Tuesday, July 03, 2012

Recipes for REAL men - Basic Cooking Secrets, Volume 2, "What to do About Onions?"

Onions... the bane of my culinary existence.

As I have mentioned in these pages frequently, I unfortunately have a food sensitivity to the allium family, the most important member of which are the many varieties of onions.

It's not an allergy, it's a food sensitivity. It doesn't cause my throat to swell up or my skin to break out in hives etc... It just causes me... rather extreme... intestinal irritation and disturbance.

This is especially hard for me, since my favorite cuisines are Italian, Levantine/Middle-eastern Mediterranean (Lebanese, Armenian, Israeli, Turkish, Greek, Persian, north African, all related but different) south/central American (particularly the many varieties of Mexican), south asian (the many types of indian, pakistani etc...) and east asian (various chinese, japanese, vietnamese, and thai); all of which are VERY onion (and other allium), heavy.

I can take garlic (though too much unless it's stewed out or roasted is a problem), but shallots, leeks, or onions cause my Ulcerative Colitis to flare up (even when roasted, though I can usually take them in a soup or stew, so long as there aren't too many, and they're fully cooked out).

When you have an allium problem you just learn to ask about everything, and order carefully at restaurants.

Onions are the worlds biggest culinary cheat. They're a way to add flavor, quickly, and cheaply; and most chefs use them constantly. Even in dishes that have no "onions" whatsoever, anyone who was trained in french cuisine (and that includes almost every culinary school trained chef in the U.S.) uses finely minced shallots as a basis for building flavor in sauces, braising, stews, soups etc...

It's not a total loss. As I said, I can eat a little onion, if it's stewed out, or otherwise long cooked in a way that dilutes the compounds that cause the irritation (and shallots are more mild than onions). Also, the process by which onion powder is made removes a lot of the irritating factors for me, so a little bit of onion powder is OK (too much though, same problem).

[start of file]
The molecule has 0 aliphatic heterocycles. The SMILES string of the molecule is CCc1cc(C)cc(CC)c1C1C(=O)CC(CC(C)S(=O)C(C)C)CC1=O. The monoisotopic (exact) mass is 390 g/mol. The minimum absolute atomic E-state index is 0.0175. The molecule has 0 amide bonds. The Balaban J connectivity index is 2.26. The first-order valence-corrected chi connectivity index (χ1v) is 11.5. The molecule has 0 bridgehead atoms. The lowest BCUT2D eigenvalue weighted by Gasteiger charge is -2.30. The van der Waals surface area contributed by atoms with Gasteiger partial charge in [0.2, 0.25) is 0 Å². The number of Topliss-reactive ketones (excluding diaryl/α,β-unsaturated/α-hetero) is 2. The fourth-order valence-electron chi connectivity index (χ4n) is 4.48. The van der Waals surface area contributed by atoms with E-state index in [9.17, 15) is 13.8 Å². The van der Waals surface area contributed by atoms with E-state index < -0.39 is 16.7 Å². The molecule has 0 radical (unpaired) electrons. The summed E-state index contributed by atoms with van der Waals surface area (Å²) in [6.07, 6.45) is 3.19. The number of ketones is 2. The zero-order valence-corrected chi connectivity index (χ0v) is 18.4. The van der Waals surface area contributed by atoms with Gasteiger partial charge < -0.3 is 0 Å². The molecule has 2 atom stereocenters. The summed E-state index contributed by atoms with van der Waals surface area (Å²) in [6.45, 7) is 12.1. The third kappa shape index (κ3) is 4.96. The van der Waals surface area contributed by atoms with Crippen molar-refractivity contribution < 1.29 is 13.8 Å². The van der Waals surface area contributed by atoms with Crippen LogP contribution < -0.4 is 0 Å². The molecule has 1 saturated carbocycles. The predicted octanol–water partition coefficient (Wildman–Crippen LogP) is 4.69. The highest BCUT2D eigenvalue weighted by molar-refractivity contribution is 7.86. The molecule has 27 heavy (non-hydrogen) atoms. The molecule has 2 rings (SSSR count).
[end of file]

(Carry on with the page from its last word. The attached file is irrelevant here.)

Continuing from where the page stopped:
But mostly, I just have to avoid ordering any dish with alliums in it, carefully ask about ingredients, and not cook with them on my own.

In fact, at least in part, I learned how to cook to compensate for my onion problem; and so I learned how to get that same flavor building effect that chefs cheat out with onions, through other means.

And I'm by no means alone. Onions are one of the most common food sensitivities or allergens... or just plain dislikes... out there. Accordingly, LOTS of folks are looking for ways around onions, without producing bland, lifeless, flavorless, boring food.

We are in the middle of prepping new content (and particularly photos) for the expanded and revised version of the cookbook, and we realized, I needed to include my tips and tricks for building flavor without using onions.

So, here they are, a few tricks, to help compensate for a lack of onions:
  • I use garlic, whenever appropriate
  • I use a little more salt than I otherwise would
  • I use a little more black pepper than I otherwise would